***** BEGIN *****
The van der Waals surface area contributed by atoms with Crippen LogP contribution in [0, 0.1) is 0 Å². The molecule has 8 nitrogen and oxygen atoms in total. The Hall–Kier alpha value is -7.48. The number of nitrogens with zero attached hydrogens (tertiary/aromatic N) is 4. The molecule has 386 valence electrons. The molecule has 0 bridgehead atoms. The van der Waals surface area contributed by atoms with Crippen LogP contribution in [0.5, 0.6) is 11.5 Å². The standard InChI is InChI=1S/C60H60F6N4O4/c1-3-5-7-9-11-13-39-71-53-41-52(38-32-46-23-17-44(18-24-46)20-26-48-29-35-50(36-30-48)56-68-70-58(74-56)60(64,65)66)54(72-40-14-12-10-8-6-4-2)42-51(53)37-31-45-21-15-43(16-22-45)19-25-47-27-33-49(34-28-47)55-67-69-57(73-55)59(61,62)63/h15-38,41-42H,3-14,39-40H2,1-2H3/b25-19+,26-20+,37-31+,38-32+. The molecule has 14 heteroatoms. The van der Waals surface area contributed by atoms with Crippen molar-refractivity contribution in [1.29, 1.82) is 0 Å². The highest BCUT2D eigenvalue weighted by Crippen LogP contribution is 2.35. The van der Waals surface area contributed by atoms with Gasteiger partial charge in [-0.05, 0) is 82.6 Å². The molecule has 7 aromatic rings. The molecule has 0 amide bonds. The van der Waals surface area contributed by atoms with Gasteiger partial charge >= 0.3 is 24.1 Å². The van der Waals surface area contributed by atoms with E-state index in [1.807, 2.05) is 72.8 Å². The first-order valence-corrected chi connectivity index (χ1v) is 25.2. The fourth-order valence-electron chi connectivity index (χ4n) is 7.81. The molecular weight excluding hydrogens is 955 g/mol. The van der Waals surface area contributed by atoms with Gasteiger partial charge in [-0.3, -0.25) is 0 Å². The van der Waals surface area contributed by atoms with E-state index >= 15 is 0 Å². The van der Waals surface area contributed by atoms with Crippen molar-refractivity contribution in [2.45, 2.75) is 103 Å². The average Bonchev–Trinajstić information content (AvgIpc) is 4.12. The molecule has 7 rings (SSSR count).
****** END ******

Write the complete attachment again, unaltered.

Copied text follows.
The van der Waals surface area contributed by atoms with Crippen LogP contribution in [0, 0.1) is 0 Å². The molecule has 8 nitrogen and oxygen atoms in total. The Hall–Kier alpha value is -7.48. The number of nitrogens with zero attached hydrogens (tertiary/aromatic N) is 4. The molecule has 386 valence electrons. The molecule has 0 bridgehead atoms. The van der Waals surface area contributed by atoms with Crippen LogP contribution in [0.5, 0.6) is 11.5 Å². The standard InChI is InChI=1S/C60H60F6N4O4/c1-3-5-7-9-11-13-39-71-53-41-52(38-32-46-23-17-44(18-24-46)20-26-48-29-35-50(36-30-48)56-68-70-58(74-56)60(64,65)66)54(72-40-14-12-10-8-6-4-2)42-51(53)37-31-45-21-15-43(16-22-45)19-25-47-27-33-49(34-28-47)55-67-69-57(73-55)59(61,62)63/h15-38,41-42H,3-14,39-40H2,1-2H3/b25-19+,26-20+,37-31+,38-32+. The molecule has 14 heteroatoms. The van der Waals surface area contributed by atoms with Crippen molar-refractivity contribution in [1.29, 1.82) is 0 Å². The highest BCUT2D eigenvalue weighted by Crippen LogP contribution is 2.35. The van der Waals surface area contributed by atoms with Gasteiger partial charge in [-0.05, 0) is 82.6 Å². The molecule has 7 aromatic rings. The molecule has 0 amide bonds. The van der Waals surface area contributed by atoms with Gasteiger partial charge >= 0.3 is 24.1 Å². The van der Waals surface area contributed by atoms with E-state index in [1.807, 2.05) is 72.8 Å². The first-order valence-corrected chi connectivity index (χ1v) is 25.2. The fourth-order valence-electron chi connectivity index (χ4n) is 7.81. The molecular weight excluding hydrogens is 955 g/mol. The van der Waals surface area contributed by atoms with Gasteiger partial charge in [-0.3, -0.25) is 0 Å². The van der Waals surface area contributed by atoms with E-state index >= 15 is 0 Å². The van der Waals surface area contributed by atoms with Crippen molar-refractivity contribution in [2.45, 2.75) is 103 Å². The average Bonchev–Trinajstić information content (AvgIpc) is 4.12. The molecule has 7 rings (SSSR count).